Take the 2-minute tour ×
Stack Overflow is a question and answer site for professional and enthusiast programmers. It's 100% free, no registration required.

Here's my simple scenario:

I've a Users table and a Locations table. ONE User can be related to MANY Locations so I've a UserLocation table which is as follows:

ID (int-Auto Increment) PK
UserID (Int FK to the Users table)
LocID (Int FK to the Locations table)

Now, as ID is the PK it is Indexed by default in SQL-Server. I was a bit confused about the other two columns:

OPT 1: Shud I define an Index on both the columns like: IX_UserLocation_UserID_LocID


OPT 2: Shud I define two separate Indexes like : IX_UserLocation_UserID & IX_UserLocation_LocID

Pardon me if both do the same - in that case pls explain. If not - which one is better and why?

share|improve this question
Do you really need the auto incrementing surrogate id field in the junction table? What is it there for? I'd make a composite Primary key on the 2 FK columns. What queries will be running against that table? Will they be looking up by user, location or both? –  Martin Smith May 24 '11 at 13:26
Thank you guys. Just FYI - the ID column is our tradition we keep it in all the tables, at most places it serves the purpose of unique record identifier. I know here UserID + LocID can be a composite PK but to simplify & standardize we keep the ID field. IF this is not convincing - forget the ID key for now! –  Hemant Tank May 31 '11 at 14:44
add comment

5 Answers

up vote 0 down vote accepted

You should probably create two separate indexes. One thing that is often forgotten with foreign keys is the fact that deleting a user might cascade-delete the user-location relation in your table. If there is no index on userID, this might lead to a table-lock of your user-location relation. The same applies to deleting a location.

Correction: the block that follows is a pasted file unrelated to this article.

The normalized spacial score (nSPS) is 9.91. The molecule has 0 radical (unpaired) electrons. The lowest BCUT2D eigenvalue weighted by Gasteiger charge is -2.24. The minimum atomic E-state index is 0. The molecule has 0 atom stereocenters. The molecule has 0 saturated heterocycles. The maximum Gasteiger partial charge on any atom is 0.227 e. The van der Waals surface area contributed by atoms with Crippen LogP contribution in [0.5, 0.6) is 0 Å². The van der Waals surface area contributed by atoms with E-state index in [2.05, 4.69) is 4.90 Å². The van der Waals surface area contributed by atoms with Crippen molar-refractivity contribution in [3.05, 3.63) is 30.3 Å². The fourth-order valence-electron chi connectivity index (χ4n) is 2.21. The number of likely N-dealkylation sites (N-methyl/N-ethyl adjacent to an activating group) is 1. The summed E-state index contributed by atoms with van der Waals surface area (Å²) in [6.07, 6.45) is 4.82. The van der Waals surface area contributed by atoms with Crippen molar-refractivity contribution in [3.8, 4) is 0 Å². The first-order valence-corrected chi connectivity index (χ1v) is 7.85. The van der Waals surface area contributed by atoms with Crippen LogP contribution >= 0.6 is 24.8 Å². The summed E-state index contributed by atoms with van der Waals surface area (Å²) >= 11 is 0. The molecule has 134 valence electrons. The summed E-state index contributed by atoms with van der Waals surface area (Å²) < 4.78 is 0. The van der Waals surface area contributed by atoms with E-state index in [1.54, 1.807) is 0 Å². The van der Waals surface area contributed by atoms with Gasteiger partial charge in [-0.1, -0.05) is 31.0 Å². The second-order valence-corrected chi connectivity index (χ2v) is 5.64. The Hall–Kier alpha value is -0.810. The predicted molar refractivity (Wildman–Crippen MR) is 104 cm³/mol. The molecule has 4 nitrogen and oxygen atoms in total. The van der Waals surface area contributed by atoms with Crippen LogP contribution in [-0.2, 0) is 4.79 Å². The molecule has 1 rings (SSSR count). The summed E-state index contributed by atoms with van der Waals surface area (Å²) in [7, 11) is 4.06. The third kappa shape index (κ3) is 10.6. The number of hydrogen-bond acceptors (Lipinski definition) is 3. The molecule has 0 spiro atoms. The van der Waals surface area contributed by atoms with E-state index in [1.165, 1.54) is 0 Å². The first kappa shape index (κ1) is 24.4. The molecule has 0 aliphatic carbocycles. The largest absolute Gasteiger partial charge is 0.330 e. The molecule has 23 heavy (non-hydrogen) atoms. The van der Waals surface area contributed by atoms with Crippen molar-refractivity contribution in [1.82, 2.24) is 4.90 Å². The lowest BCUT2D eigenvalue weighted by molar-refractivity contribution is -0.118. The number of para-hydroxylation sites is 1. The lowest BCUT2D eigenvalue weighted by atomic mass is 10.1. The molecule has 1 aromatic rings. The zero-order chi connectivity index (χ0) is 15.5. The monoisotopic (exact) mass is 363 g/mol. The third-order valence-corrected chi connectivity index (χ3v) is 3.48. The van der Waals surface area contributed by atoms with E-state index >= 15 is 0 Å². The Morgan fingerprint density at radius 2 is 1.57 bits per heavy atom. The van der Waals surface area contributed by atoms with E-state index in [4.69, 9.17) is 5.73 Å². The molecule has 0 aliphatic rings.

share|improve this answer
Does having 2 separate indexes cover any where clause combination of UserID and LocID. Is there any difference in performance? –  Renae Dec 6 '13 at 4:50
add comment

You need

  • 2 columns
    • UserID (Int FK to the Users table)
    • LocID (Int FK to the Locations table)
  • One PK on both (UserID, LocID)
  • Another index on the reverse (LocID, UserID)

You may not need both indexes but it's rare

Edit, some links to other SO answers

share|improve this answer
add comment

In addition to the "gbn" answer. It will depend on the Where clause. Whether you are using user or location or both

share|improve this answer
add comment

There are several things we hire the database for. One is fast information retrieval and another is declarative referential integrity (DRI).

If you requirement is that a user may be related to a given location only once then you want a unique index on UserID & LocatonID.

If your question is how to retrieve the data fast the answer is -- it depends. How are you accessing the data? If you always get the entire set of locations for a user then I would probably use a clustered non-unique index on UserID. If your access is "who is in locatin x?" then you probably want a clustered non-unique index on LocationID.

If you ask both questions you'll probably want both indexes (although you only get 1 clustered, so the 2nd index may want to use an INCLUDE to grab the other column).

Either way, you probalby don't want ID as your clustered index (the default when marking a column as PK in SSMS table designer).

HTH, -eric

share|improve this answer
add comment

The best way to setup all the indexed you think you need on dev and check look at the query plans of the queries your app runs and see what indexes get read.

share|improve this answer
add comment

Your Answer


By posting your answer, you agree to the privacy policy and terms of service.

Not the answer you're looking for? Browse other questions tagged or ask your own question.